cent PC penetration in households and 47 per
cent of the population using the Internet
regularly. Internet connectivity within schools
and the Public Sector is 100 per cent. Similar
efforts are underway in Hungary, where tax
payers are benefiting from
government-guaranteed “SuliNet-Home
PC” financing scheme. I am therefore very
optimistic that the Enlargement countries can
catch-up in ICT penetration very soon.

Do you think existing European
initiatives on cybercrime are enough (Council
of Europe’s cybercrime treaty, e-security
initiatives at EU level?)

As you know, Microsoft is taking this topic
very seriously and we are playing a leadership
role and cooperating with law enforce ment
agencies across Europe. However these are
challenging times and it will take some time to
address these issues as an industry overall
with strong policy protection and enforcement
Europe-wide and worldwide. We are very
committed to help our governments succeed in
these efforts and we will do whatever it takes
to do so.

What is your opinion after the
e-Europe mid-term report. How does Microsoft
plan to anticipate the next big challenges of
interoperability, open standards and
providing quality content online? Do you
think common standards for ICT
interoperability foreseeable in the near
future in the same way as 2G enabled the mass
market take-up of mobile telephony?

Through XML and web services we are showing
cooperation with open standards. As an industry
leader we are determined to continue promoting
open standards while believing in the
commercial software model, which is ultimately
creating the commercial partner eco system.
Studies show that for every for 1 USD generated
by Microsoft, there are 8 USD generated by our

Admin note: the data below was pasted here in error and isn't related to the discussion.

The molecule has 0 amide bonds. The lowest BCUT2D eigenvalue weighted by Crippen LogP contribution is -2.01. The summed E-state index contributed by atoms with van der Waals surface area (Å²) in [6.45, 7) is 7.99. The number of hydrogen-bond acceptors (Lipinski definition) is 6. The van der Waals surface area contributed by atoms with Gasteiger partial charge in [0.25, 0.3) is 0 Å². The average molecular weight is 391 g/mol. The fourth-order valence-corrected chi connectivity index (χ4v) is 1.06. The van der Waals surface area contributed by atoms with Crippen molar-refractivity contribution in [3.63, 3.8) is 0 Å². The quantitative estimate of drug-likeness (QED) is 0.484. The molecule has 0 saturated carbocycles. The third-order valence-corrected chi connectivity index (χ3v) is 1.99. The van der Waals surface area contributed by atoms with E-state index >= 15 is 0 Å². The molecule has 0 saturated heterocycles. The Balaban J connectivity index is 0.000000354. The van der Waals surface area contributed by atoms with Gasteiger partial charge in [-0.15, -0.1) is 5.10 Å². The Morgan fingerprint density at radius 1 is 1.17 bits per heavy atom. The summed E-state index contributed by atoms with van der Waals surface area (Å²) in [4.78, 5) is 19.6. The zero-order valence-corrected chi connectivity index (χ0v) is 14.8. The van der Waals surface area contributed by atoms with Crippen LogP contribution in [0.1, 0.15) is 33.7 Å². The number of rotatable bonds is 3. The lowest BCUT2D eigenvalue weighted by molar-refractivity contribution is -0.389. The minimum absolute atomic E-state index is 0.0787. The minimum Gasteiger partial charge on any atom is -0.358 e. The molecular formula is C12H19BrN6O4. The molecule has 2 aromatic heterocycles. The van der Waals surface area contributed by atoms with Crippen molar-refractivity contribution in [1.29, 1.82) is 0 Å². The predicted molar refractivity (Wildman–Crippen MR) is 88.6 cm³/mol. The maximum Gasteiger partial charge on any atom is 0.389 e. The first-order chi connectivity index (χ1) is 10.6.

partner ecosystem. That is indeed a very strong
argument favouring the commerial software
model, especially taking into account the
positive impact on taxes, new jobs etc. At the
same time, please keep in mind that for example
only the commercial software vendors have
enough resources, and the incentive, to ensure
that their software undergoes the best and most
comprehensive security testing available.

What is your position on open source
software and e-government plans in Eastern
Europe. Are Microsoft’s IP rights at
risk?

Software piracy is still high, and there are
countries, where it is very high. Both
education and presence of copyrights
legislation and its enforecement are and will
be essential in protecting any software
vendor’s intellectual property, including
ours. We also recognize that both open-source
and commercial software are now vital
components of the broader IT ecosystem.

What impact do you think the entry of
the 10 new Member States will have on Public
Affairs in Brussels? How is the ICT industry in
Eastern countries positioning itself?

ICT industry is already performing an important
role: it’s percentage of GDP is very high.
We can play a role of a positive engine and
enable our government, customers and partners
be very successful in the New Europe. Real
difference is when you compare not major banks,
but Small and Medium Business that are still
lagging behind Western Europe and I believe
that’s where we have a very strong story
to tell and we know how to help them grow. See,
our customers expect more from Microsoft than
just features in software. They expect us to
deliver real business value. With the New
Europe just ahead of us I am both very
passionate and very confident about the great
opportunities which are opening up both for us
and more importantly for our customers and
partners.